I actually made this recipe for Irish American Soda Bread Scones right before St. Patrick’s Day. I will be making this again all year-long because they are the perfect breakfast scones. In a search for a recipe for Irish Soda Bread for St. Patrick’s Day, I came across several that looked promising. Well, it could have been something I did or didn’t do, but they were not edible. That’s how bad they were. Then I came across this recipe from Smitten Kitchen (adapted from Cook’s Illustrated) and I found exactly what I was looking for. This was my first foray into making irish soda bread. When I was in Whole Foods just prior to St. Patrick’s day, I spotted a beautiful irish soda bread loaf that was calling out to me. I picked it up, looked it over and was tempted, I will say that. In the end, I wanted to see if I could make this at home myself.
What I found is that it is not as easy as I thought it would be. This recipe was my third attempt. When you make a recipe, you want to know that it will be worth the effort and time involved. This recipe is worth it.
The reason that it is an American Irish Soda bread version is because there are added raisins (I used currants) and the caraway seeds are optional. This is the version for me.
Do you like light, flaky, not overly sweet irish soda bread? Then you will love these. Bake them until they are slightly browned on top. With a bit of butter (or Earth Balance), some jam or jelly, they are heaven.
I loved having these with a cup of tea in the afternoon as well. The batch I made lasted a few days in an airtight container, although they did as specified in the original recipe change in texture somewhat. They are best consumed on day 1 and I found them tasty on day 2 as well.
- 3 cups all-purpose flour plus additional for work surface
- 1 cup cake flour
- 1/4 cup granulated sugar
- 1 teaspoons and 1/2 baking soda
- 1 teaspoons and 1/2 cream of tartar
- 1 teaspoon salt
- 5 tablespoons unsalted butter (4 tablespoons softened 1 tablespoon melted)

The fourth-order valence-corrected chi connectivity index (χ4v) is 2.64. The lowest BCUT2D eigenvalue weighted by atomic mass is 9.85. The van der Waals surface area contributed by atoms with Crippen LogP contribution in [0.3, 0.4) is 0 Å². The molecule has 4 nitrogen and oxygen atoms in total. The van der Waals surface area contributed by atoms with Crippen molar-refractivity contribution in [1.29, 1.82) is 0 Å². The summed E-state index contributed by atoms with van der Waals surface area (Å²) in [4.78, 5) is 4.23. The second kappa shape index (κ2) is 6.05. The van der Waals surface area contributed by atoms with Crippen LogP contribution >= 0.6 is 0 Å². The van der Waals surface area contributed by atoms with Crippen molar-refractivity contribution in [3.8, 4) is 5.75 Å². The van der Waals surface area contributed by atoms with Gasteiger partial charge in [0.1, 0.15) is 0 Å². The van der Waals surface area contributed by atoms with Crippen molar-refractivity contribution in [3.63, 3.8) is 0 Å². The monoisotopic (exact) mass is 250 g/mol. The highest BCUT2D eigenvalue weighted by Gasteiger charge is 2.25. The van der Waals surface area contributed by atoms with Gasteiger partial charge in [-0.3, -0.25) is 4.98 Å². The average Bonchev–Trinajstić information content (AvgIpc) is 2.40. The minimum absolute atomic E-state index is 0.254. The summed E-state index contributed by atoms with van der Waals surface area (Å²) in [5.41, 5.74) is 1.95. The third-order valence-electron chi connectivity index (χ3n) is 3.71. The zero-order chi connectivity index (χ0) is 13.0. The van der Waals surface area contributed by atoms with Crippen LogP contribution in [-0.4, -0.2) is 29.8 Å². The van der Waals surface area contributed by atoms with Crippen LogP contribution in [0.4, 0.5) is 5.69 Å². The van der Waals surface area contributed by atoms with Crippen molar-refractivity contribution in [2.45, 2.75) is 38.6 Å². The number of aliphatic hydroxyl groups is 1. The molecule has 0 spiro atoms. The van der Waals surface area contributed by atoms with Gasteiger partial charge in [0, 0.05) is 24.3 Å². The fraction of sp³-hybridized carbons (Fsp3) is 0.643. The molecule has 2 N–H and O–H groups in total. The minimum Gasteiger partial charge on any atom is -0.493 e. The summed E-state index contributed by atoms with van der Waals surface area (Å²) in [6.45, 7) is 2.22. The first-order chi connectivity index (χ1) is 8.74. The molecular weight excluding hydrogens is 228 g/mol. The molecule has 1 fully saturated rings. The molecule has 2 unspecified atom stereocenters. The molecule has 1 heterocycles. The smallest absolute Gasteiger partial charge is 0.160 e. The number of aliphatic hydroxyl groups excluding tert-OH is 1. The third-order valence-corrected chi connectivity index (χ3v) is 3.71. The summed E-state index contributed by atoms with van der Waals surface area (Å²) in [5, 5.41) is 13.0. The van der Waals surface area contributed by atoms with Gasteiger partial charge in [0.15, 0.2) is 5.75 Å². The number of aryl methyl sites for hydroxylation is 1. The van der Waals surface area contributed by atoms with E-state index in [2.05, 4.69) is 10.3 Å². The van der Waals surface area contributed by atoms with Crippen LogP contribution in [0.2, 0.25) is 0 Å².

- 1 cups and 1/4 buttermilk
- 1 egg lightly beaten
- t cup currants or raisins
- 1 tablespoons caraway seeds optional
Preheat oven to 400 degrees F.
In a large bowl, whisk together flour, sugar, cream of tartar, baking soda and salt. Add the softened butter and combine with the flour mixture (use hands, fork, or pastry blender).
Once the dry ingredients and butter are combined, add the buttermilk and egg, currants or raisins and caraway seeds. Stir until just combined (do not overmix, dough will become tough). Then place dough on a work surface and pat it into a round and use a knife or dough divider to cut into 8 wedges. Form each wedge into a small round (like a biscuit) and place on a prepared baking sheet (using parchment paper (my first choice) or by greasing a pan. Cut a cross shape into the top of each scone.
Place in the oven and bake for 15-20 minutes until the tops are golden brown (and internal temperature reaches 170 degrees). A toothpick or knife should come out clean when place in the center of the scone. Remove from oven and brush with butter, then allow to cool to room temperature.
The recipe states it is best to consume these on day one because they start to change texture by day two.
Enjoy! Please let me know if you try these.
I hope everyone is having a great week.
Thank you to everyone around the world for all the prayers and support being shown for the city of Boston. It is heartening to see the goodness in the world. I live in a suburb of Boston and go as a spectator to most Boston marathons. It is a day of celebration here and so inspiring to see all the runners. It is usually one of the most uplifting days of the year here.